"I Hope I Haven't Made Another Lampshade": Stevens and John L. Sweeney
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"I Hope I Haven't Made Another Lampshade":
Stevens and John L. Sweeney

The Irish connection to Stevens has heretofore been explored in relation to his poetic and personal exchanges with Thomas MacGreevy (1893-1967), poet, critic, and, from 1950 to 1963, director of the National Gallery of Ireland. But a missing Irish American link is Stevens' friendship with John L. Sweeney (1906-1986). Brother of the more famous James Johnson Sweeney, the director of MoMA and of the Guggenheim, who was also an acquaintance of Stevens' via the Henry and Barbara Church circle, John L. (Jack) Sweeney was a critic and patron of the arts, and, between 1942 and 1969, curator of the Woodberry Poetry Room at Harvard's Lamont Library. Writing to Barbara Church in 1947, Stevens tells her,

I know your Sweeney's brother. He has a position of some sort at Harvard—John, a courteous and friendly person. A little of the history of these two—quiet and extraordinary people, would be of interest. But Irishmen without whiskey are a bit like women without hair.

(L 563)

For his part, John L. Sweeney had commented on Stevens the poet before he met the man. As Alan Filreis has noted, Sweeney and Elizabeth Drew had nominated Stevens and John Crowe Ransom "romantic ironists" in their 1940 coauthored study Directions in Modern Poetry (Filreis 75).1 Sweeney and Drew focus on what they describe as "the brittle exotic brilliance" of early Stevens and the "oddness and preciosity" of his "private poetic world" (257). His theme they identify as "the contrast between reality and the imagination," the Stevensian keynote that is sounded again in late poems like "The Irish Cliffs of Moher" (227). It was Sweeney who, in September 1952, would send Stevens the postcard of the dramatic shale and sandstone cliffs in County Clare that, as Eleanor Cook puts it, acted as "the starting-point" for the poem, first published in The Nation in December of that year and subsequently collected in Stevens' last gathering of poems, The Rock (1954) (Cook 279; see L 760). [End Page 91]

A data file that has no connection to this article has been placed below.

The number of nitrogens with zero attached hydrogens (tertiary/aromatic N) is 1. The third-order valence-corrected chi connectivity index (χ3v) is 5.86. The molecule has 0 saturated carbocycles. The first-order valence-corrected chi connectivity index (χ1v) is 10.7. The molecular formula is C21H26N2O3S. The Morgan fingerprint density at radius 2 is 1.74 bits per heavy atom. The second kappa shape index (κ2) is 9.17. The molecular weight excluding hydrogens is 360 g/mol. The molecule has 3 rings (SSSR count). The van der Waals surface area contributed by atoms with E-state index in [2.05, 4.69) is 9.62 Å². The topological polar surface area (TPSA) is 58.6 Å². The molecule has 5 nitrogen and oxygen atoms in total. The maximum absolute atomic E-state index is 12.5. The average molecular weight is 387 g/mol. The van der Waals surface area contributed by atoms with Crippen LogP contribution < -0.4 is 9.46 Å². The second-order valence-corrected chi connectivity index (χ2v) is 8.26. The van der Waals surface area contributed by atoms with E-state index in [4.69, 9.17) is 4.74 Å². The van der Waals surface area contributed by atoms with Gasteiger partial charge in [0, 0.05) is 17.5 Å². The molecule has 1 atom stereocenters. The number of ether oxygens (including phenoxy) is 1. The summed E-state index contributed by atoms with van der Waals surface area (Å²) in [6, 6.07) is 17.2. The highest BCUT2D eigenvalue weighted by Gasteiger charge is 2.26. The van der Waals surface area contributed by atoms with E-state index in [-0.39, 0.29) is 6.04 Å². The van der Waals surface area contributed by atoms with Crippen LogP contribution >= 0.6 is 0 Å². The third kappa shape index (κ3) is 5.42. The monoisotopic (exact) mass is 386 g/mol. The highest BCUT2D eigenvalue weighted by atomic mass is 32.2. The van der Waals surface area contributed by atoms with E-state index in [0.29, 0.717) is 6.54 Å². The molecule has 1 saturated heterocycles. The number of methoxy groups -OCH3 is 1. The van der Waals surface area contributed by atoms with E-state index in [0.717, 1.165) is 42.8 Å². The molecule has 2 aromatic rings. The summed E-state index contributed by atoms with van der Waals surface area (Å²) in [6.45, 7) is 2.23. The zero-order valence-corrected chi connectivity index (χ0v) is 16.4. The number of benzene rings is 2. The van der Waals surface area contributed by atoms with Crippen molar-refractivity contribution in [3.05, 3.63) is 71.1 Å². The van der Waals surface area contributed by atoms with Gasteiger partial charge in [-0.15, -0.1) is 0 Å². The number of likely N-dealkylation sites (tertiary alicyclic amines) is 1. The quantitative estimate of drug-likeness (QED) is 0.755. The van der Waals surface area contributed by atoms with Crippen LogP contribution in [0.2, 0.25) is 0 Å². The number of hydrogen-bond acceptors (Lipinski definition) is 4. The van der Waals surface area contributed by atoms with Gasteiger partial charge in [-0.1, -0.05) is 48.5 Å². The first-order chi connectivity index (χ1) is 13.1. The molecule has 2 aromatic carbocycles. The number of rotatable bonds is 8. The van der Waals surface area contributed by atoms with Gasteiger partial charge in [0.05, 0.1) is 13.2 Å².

Like MacGreevy, Sweeney was a poet in his own right: his first poems appeared in transition in the 1930s, and later work in Poetry in the early 1960s. Conrad Aiken's anthology Twentieth-Century American Poetry (1944, rev. ed. 1963) prints three of the eleven poems of which Sweeney's oeuvre consists, and which survives in its entirety in the form of a reading recorded in 1978 (Woodberry W45L6).2 Sweeney appears to have heeded T. S. Eliot's injunction that the poet should compose as little as possible (see Empson 361); indeed, Eliot, who was himself a Harvard man, would write to Sweeney in 1955 to say he "liked" the latter's Phi Beta Kappa poem, "An Arch for Janus": "There are places where I found it difficult to scan," Eliot comments, "but otherwise I found it moving, especially, for some reason, the reference to John Quincy Adams" (UCDA LA52/102). Neither Stevens' letters to Sweeney nor "The Irish Cliffs of Moher" itself allude to the latter's verse: in this respect at least, Sweeney's Co. Clare postcard makes for a more straightforward pretext for "The Irish Cliffs of Moher" than the MacGreevy poems—"Recessional" and "Homage to Hieronymus Bosch"—that are ghosted in Stevens' other "Irish" poem, "Our Stars Come from Ireland." But if they lacked the intertextual intimacies of his relationship with MacGreevy, Stevens' dealings with Sweeney involved an interpersonal dimension that the Stevens-MacGreevy association lacked: Stevens kept the MacGreevy he deemed "the best of all my correspondents" at a safe distance (TCD 8123/29). Clearly, Stevens came to trust Sweeney, not only accepting but also reciprocating his hospitality (not at his Westerly Terrace house, to be sure, but at the Hartford Canoe Club; see L 842). Stevens turned to Sweeney for help when the Fortune Press edition of his Selected Poems, edited by Dennis Williamson and the product of a lapsed and thus invalid agreement between the London-based small press and Stevens' American publisher Alfred A. Knopf, came out in 1952. Indeed, Sweeney had alerted him to...